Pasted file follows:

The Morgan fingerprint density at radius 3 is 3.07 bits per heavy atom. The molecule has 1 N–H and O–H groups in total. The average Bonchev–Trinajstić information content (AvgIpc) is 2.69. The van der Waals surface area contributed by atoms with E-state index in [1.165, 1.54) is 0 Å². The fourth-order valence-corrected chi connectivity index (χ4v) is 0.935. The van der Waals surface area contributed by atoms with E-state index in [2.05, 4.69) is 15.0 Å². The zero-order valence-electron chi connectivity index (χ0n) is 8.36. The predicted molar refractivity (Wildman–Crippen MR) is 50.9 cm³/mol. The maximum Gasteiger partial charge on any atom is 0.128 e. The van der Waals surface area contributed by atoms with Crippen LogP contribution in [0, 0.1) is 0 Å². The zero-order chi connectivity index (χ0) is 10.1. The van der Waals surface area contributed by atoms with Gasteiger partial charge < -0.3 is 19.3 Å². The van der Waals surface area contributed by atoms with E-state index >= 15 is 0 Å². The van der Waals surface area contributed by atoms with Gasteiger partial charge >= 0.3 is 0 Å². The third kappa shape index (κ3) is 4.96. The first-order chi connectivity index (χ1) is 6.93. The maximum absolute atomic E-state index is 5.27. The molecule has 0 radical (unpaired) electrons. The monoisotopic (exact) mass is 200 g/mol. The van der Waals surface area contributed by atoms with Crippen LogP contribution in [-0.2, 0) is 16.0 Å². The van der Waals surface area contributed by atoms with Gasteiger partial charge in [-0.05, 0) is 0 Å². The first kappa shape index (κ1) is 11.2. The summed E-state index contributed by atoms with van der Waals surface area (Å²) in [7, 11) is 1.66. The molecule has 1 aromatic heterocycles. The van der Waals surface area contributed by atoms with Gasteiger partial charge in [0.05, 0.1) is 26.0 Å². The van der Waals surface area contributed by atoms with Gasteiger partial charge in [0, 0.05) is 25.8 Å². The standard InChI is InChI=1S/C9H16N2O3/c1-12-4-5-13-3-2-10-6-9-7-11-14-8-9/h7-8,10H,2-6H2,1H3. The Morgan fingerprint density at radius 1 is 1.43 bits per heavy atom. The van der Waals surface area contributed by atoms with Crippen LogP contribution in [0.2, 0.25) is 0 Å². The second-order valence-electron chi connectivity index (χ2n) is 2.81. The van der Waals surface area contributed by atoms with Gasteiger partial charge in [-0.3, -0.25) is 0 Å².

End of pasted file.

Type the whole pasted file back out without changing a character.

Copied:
The Morgan fingerprint density at radius 3 is 3.07 bits per heavy atom. The molecule has 1 N–H and O–H groups in total. The average Bonchev–Trinajstić information content (AvgIpc) is 2.69. The van der Waals surface area contributed by atoms with E-state index in [1.165, 1.54) is 0 Å². The fourth-order valence-corrected chi connectivity index (χ4v) is 0.935. The van der Waals surface area contributed by atoms with E-state index in [2.05, 4.69) is 15.0 Å². The zero-order valence-electron chi connectivity index (χ0n) is 8.36. The predicted molar refractivity (Wildman–Crippen MR) is 50.9 cm³/mol. The maximum Gasteiger partial charge on any atom is 0.128 e. The van der Waals surface area contributed by atoms with Crippen LogP contribution in [0, 0.1) is 0 Å². The zero-order chi connectivity index (χ0) is 10.1. The van der Waals surface area contributed by atoms with Gasteiger partial charge < -0.3 is 19.3 Å². The van der Waals surface area contributed by atoms with E-state index >= 15 is 0 Å². The van der Waals surface area contributed by atoms with Gasteiger partial charge >= 0.3 is 0 Å². The third kappa shape index (κ3) is 4.96. The first-order chi connectivity index (χ1) is 6.93. The maximum absolute atomic E-state index is 5.27. The molecule has 0 radical (unpaired) electrons. The monoisotopic (exact) mass is 200 g/mol. The van der Waals surface area contributed by atoms with Crippen LogP contribution in [-0.2, 0) is 16.0 Å². The van der Waals surface area contributed by atoms with Gasteiger partial charge in [-0.05, 0) is 0 Å². The first kappa shape index (κ1) is 11.2. The summed E-state index contributed by atoms with van der Waals surface area (Å²) in [7, 11) is 1.66. The molecule has 1 aromatic heterocycles. The van der Waals surface area contributed by atoms with Gasteiger partial charge in [0.05, 0.1) is 26.0 Å². The van der Waals surface area contributed by atoms with Gasteiger partial charge in [0, 0.05) is 25.8 Å². The standard InChI is InChI=1S/C9H16N2O3/c1-12-4-5-13-3-2-10-6-9-7-11-14-8-9/h7-8,10H,2-6H2,1H3. The Morgan fingerprint density at radius 1 is 1.43 bits per heavy atom. The van der Waals surface area contributed by atoms with Crippen LogP contribution in [0.2, 0.25) is 0 Å². The second-order valence-electron chi connectivity index (χ2n) is 2.81. The van der Waals surface area contributed by atoms with Gasteiger partial charge in [-0.3, -0.25) is 0 Å².